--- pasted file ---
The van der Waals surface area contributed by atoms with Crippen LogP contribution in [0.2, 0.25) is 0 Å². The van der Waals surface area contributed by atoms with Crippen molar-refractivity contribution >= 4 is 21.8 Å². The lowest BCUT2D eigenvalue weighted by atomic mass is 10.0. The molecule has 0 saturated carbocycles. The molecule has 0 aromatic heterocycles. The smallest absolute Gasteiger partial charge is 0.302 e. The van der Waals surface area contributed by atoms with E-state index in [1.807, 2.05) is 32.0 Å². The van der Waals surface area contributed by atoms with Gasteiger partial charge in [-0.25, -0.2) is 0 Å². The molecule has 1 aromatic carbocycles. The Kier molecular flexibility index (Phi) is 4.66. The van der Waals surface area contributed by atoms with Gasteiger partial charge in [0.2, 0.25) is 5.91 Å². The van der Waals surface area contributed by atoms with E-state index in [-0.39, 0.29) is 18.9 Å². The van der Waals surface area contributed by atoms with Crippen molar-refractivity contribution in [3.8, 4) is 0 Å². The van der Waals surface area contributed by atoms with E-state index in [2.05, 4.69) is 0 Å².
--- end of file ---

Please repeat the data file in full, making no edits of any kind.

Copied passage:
The van der Waals surface area contributed by atoms with Crippen LogP contribution in [0.2, 0.25) is 0 Å². The van der Waals surface area contributed by atoms with Crippen molar-refractivity contribution >= 4 is 21.8 Å². The lowest BCUT2D eigenvalue weighted by atomic mass is 10.0. The molecule has 0 saturated carbocycles. The molecule has 0 aromatic heterocycles. The smallest absolute Gasteiger partial charge is 0.302 e. The van der Waals surface area contributed by atoms with E-state index in [1.807, 2.05) is 32.0 Å². The van der Waals surface area contributed by atoms with Gasteiger partial charge in [-0.25, -0.2) is 0 Å². The molecule has 1 aromatic carbocycles. The Kier molecular flexibility index (Phi) is 4.66. The van der Waals surface area contributed by atoms with Gasteiger partial charge in [0.2, 0.25) is 5.91 Å². The van der Waals surface area contributed by atoms with E-state index in [-0.39, 0.29) is 18.9 Å². The van der Waals surface area contributed by atoms with Crippen molar-refractivity contribution in [3.8, 4) is 0 Å². The van der Waals surface area contributed by atoms with E-state index in [2.05, 4.69) is 0 Å².